Going into last weeks game against Arizona, Carolina was atop the pass defense rankings. Many thought this was more a product of the run defense struggling than actual talent on the defensive side. But after an incredible five pick day of Kurt Warner, many are becoming believers. This week, we have the Saints, and while similar to the Cardinals in many ways, they are a much different monster. While the Cardinals focus more on the short to medium passes, letting Kurt Warner use his laser accuracy and rocket release to torch the defense, the Saints have a more vertical attack. They will go deep down the seams and towards the sidelines. Henderson, Moore, and Meachem are speed demons, while Colston and Shockey will out jump you for it. The Saints also are potent out of the backfield, Bush and Thomas will both burn you with flats, screens, and swings. Lets examine the stats and see if we can expect similar results today from our boys. Please note gentlemen, that these stats and my interpretation of them are not foolproof, and the only way to truly judge a corner is to watch film.
Lets first examine our top three corners. Here are some stats I pulled off of another forum.
Updated metrics through seven games:
Gamble TA 29 times, Allowed 21 receptions for 228 yards and 1 TD, catch percentage of 72% at 10.85 YPC.
Marshall TA 33 times, Allowed 16 receptions for 159 yards and 2 INTs, catch percentage of 48% at 10 YPC.
Munnerlyn TA 22 times, Allowed 17 receptions for 194 yards and 1 TD, catch percentage of 77% at 11.4 YPC.
Marshall: 25 solo, 3 assist, 5 PD.
Gamble: 16 solo, 2 assist, 4 PD.
Munnerlynn: 20 solo, 1 assist, 1 PD.
What do these stats tell us? Well it doesn't take much to see that Marshall is clearly playing the best football of the group. There are the stats most fans pay attention to, INT's and PD's to a lesser degree, and in that regard Marshall is no slouch. 2 INT's and 5 PD's halfway through the season is pretty good. But Marshall is also playing out of his mind in the other, more important, less visible stats of catch percentage and catches allowed. 48% catch percentage is flipping insane! It's made more impressive by the fact he's been thrown to 33 times! The stats also show that Marshall is no finesse corner, if we assume every time he allowed a catch he made the solo tackle, that adds up to nine solo and 3 assists in run support. With demons at linebacker like TD and Beaston, 12 total run support tackles in on isn't too shabby.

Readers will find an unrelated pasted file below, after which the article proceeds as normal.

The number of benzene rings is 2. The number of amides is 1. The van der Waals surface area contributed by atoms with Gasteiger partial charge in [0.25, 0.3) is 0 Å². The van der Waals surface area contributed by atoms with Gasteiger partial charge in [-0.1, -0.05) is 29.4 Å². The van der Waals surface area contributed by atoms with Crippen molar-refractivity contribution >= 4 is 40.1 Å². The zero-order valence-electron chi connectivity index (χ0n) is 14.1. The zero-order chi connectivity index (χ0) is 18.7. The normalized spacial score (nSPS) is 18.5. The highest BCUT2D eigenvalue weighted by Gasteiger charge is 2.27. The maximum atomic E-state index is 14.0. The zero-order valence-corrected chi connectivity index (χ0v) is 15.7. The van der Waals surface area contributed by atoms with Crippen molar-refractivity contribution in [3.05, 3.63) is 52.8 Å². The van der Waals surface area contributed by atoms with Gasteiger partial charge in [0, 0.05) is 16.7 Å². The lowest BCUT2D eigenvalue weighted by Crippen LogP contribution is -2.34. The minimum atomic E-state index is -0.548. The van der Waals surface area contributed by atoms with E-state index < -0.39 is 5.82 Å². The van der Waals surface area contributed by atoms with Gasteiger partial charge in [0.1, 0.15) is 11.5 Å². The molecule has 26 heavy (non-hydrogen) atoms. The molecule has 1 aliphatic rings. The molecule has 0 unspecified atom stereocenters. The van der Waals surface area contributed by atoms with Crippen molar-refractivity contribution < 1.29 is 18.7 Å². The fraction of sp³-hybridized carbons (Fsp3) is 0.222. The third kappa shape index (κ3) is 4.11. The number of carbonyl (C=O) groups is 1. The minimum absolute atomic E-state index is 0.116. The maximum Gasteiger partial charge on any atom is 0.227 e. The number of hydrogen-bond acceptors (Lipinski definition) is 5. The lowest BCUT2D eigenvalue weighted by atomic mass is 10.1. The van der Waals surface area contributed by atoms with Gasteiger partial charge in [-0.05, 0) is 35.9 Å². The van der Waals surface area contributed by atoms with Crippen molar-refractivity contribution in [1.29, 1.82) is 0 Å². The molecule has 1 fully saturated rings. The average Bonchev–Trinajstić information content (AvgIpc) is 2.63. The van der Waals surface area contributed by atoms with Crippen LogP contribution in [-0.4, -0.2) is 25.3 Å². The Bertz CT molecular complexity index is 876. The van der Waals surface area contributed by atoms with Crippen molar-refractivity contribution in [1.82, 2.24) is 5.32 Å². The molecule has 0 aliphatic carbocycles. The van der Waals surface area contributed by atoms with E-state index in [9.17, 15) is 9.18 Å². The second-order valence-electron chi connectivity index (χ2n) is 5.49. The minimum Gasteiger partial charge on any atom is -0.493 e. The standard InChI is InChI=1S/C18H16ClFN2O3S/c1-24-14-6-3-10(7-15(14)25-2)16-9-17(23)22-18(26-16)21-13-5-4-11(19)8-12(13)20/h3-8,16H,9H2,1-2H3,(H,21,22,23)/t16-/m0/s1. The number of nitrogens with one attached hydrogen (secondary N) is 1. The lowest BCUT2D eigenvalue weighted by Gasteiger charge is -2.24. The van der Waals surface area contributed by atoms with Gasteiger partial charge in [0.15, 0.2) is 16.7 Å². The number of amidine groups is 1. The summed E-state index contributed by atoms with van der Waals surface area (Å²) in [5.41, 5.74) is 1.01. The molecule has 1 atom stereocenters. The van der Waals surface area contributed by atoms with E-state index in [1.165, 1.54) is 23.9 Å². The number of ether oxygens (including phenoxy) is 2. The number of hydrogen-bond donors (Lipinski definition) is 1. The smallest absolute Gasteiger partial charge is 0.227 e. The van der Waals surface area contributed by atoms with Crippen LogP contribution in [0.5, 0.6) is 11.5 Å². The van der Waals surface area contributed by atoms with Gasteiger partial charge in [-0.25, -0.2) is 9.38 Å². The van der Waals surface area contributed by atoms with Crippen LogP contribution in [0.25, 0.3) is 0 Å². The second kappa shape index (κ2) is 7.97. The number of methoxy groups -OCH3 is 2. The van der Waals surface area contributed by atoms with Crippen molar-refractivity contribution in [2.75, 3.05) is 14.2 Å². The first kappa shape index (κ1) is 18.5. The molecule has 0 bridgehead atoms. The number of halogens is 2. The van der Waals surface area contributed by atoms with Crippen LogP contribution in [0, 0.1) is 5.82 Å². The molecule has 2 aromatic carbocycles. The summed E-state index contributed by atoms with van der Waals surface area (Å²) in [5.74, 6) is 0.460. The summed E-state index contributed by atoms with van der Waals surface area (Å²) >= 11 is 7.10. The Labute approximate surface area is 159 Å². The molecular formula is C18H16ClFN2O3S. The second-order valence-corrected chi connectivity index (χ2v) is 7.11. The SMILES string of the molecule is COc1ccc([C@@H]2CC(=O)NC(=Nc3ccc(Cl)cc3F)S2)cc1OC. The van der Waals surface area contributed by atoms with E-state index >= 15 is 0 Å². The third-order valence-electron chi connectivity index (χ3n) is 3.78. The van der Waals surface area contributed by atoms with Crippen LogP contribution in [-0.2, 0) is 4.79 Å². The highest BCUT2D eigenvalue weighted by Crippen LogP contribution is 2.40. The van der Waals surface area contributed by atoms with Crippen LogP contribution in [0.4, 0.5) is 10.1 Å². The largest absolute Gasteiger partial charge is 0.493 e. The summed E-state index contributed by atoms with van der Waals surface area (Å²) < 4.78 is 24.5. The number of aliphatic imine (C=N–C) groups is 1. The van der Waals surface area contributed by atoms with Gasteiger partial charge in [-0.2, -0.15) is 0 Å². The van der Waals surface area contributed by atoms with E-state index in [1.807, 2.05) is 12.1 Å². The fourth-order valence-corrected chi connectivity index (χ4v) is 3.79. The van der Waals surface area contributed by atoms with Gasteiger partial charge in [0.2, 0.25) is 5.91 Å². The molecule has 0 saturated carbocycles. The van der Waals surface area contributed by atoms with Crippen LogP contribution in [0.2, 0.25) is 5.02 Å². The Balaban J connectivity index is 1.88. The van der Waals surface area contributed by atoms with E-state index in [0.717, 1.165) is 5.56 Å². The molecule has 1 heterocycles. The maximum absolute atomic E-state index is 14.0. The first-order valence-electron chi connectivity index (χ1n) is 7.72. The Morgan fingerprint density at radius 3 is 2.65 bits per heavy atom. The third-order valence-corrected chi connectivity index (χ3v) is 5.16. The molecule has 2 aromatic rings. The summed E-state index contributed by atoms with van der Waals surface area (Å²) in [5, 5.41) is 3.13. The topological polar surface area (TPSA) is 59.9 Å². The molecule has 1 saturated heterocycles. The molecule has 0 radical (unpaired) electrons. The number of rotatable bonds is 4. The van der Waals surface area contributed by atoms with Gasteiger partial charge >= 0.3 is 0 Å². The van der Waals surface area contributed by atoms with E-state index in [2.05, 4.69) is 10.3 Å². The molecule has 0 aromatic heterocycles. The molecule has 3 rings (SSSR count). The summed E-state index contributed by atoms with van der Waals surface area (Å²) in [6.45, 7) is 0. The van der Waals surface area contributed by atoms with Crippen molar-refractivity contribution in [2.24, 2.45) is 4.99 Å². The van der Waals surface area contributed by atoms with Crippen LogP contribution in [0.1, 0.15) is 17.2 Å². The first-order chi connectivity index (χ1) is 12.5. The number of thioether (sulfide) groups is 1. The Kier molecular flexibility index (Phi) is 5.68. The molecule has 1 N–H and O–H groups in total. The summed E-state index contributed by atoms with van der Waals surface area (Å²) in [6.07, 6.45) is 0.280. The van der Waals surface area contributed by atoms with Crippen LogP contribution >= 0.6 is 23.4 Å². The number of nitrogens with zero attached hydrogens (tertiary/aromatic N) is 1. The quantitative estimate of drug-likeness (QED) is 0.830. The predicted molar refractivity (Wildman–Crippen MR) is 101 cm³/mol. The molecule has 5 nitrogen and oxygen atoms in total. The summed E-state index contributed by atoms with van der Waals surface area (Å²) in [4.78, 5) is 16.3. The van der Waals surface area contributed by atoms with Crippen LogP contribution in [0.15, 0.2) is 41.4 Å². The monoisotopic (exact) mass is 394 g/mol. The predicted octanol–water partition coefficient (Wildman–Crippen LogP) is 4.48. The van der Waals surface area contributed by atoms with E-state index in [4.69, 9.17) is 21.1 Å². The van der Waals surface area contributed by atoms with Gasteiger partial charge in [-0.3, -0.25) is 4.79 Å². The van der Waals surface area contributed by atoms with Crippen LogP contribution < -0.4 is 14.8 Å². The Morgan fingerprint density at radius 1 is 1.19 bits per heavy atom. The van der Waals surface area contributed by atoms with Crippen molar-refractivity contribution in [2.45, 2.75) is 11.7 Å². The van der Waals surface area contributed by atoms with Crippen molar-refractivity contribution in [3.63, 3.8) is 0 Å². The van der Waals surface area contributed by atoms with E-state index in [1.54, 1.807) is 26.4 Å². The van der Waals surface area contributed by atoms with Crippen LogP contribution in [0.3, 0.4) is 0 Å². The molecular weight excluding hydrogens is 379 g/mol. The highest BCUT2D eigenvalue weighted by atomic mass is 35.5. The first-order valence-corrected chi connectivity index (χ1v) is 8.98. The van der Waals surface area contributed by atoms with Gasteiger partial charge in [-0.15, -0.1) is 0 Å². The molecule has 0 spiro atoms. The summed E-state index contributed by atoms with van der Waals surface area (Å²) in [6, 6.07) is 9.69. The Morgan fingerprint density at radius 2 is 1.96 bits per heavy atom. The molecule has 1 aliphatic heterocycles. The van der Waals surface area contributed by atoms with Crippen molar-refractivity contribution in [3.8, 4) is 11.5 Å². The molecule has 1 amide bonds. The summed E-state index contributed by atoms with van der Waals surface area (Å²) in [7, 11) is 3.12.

As for our other corners, Gamble and Munnerlynn are playing pretty well too, not up to par with Marshall, but not too shabby either. At a first glance, it would seem Munnerlynn is outperforming Gamble, allowing less yards and catches, but if you look closely you'll see Gamble is outperforming Munnerlynn in the key areas, catch percentage and YPC. Gamble is allowing close to 1/2 yard less than Munnerlynn, and with the significant jump in targets between him and the Captain, that is pretty impressive. Factor in Gambles PD's and it's clear that Gamble is the better cover corner. BUT, Munnerlynn is more physical, as evidenced by the fact he is outperforming Gamble in tackles with less time. 4 total run support tackles in the nickel, pretty good considering how few times teams run towards the nickel.
So to close, if we get pressure, we can repeat. Marshall and Munnerlynn are both physical, tough guys, although Munnerlynn has a tendency to get beat deep. If those two can knock them off their routes, and give the D-line time to get in Brees face, we have a ball hawk at safety now who can take advantage. I call our #1 ranked pass defense the real deal. GO PANTHERS!!!!! : )
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